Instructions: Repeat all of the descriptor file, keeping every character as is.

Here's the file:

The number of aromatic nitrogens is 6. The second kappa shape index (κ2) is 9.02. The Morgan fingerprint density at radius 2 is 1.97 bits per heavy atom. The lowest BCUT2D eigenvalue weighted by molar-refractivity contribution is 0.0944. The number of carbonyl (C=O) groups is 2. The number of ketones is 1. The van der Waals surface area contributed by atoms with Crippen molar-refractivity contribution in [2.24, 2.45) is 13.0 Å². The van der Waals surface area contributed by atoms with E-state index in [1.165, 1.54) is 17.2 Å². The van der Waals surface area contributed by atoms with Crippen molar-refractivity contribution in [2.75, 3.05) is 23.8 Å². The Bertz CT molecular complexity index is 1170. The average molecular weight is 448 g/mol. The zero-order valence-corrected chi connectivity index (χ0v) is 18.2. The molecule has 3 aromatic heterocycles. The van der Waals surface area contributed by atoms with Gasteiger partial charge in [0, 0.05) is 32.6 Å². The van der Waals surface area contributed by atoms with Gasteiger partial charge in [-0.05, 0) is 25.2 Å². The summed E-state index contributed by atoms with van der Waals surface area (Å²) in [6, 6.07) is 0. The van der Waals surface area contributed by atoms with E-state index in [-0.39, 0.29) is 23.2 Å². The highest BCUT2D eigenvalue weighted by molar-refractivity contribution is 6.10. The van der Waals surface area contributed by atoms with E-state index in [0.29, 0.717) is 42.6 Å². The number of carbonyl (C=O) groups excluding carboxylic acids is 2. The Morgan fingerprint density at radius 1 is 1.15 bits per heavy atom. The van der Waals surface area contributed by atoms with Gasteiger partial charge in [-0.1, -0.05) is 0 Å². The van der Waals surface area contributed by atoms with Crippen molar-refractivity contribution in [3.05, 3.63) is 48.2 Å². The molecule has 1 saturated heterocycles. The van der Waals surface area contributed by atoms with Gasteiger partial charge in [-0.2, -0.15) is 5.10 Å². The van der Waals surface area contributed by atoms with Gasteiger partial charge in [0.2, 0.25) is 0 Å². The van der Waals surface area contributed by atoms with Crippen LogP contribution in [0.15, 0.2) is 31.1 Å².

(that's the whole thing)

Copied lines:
The number of aromatic nitrogens is 6. The second kappa shape index (κ2) is 9.02. The Morgan fingerprint density at radius 2 is 1.97 bits per heavy atom. The lowest BCUT2D eigenvalue weighted by molar-refractivity contribution is 0.0944. The number of carbonyl (C=O) groups is 2. The number of ketones is 1. The van der Waals surface area contributed by atoms with Crippen molar-refractivity contribution in [2.24, 2.45) is 13.0 Å². The van der Waals surface area contributed by atoms with E-state index in [1.165, 1.54) is 17.2 Å². The van der Waals surface area contributed by atoms with Crippen molar-refractivity contribution in [2.75, 3.05) is 23.8 Å². The Bertz CT molecular complexity index is 1170. The average molecular weight is 448 g/mol. The zero-order valence-corrected chi connectivity index (χ0v) is 18.2. The molecule has 3 aromatic heterocycles. The van der Waals surface area contributed by atoms with Gasteiger partial charge in [0, 0.05) is 32.6 Å². The van der Waals surface area contributed by atoms with Gasteiger partial charge in [-0.05, 0) is 25.2 Å². The summed E-state index contributed by atoms with van der Waals surface area (Å²) in [6, 6.07) is 0. The van der Waals surface area contributed by atoms with E-state index in [-0.39, 0.29) is 23.2 Å². The highest BCUT2D eigenvalue weighted by molar-refractivity contribution is 6.10. The van der Waals surface area contributed by atoms with E-state index in [0.29, 0.717) is 42.6 Å². The number of carbonyl (C=O) groups excluding carboxylic acids is 2. The Morgan fingerprint density at radius 1 is 1.15 bits per heavy atom. The van der Waals surface area contributed by atoms with Gasteiger partial charge in [-0.1, -0.05) is 0 Å². The van der Waals surface area contributed by atoms with Crippen molar-refractivity contribution in [3.05, 3.63) is 48.2 Å². The molecule has 1 saturated heterocycles. The van der Waals surface area contributed by atoms with Gasteiger partial charge in [-0.2, -0.15) is 5.10 Å². The van der Waals surface area contributed by atoms with Gasteiger partial charge in [0.2, 0.25) is 0 Å². The van der Waals surface area contributed by atoms with Crippen LogP contribution in [0.15, 0.2) is 31.1 Å².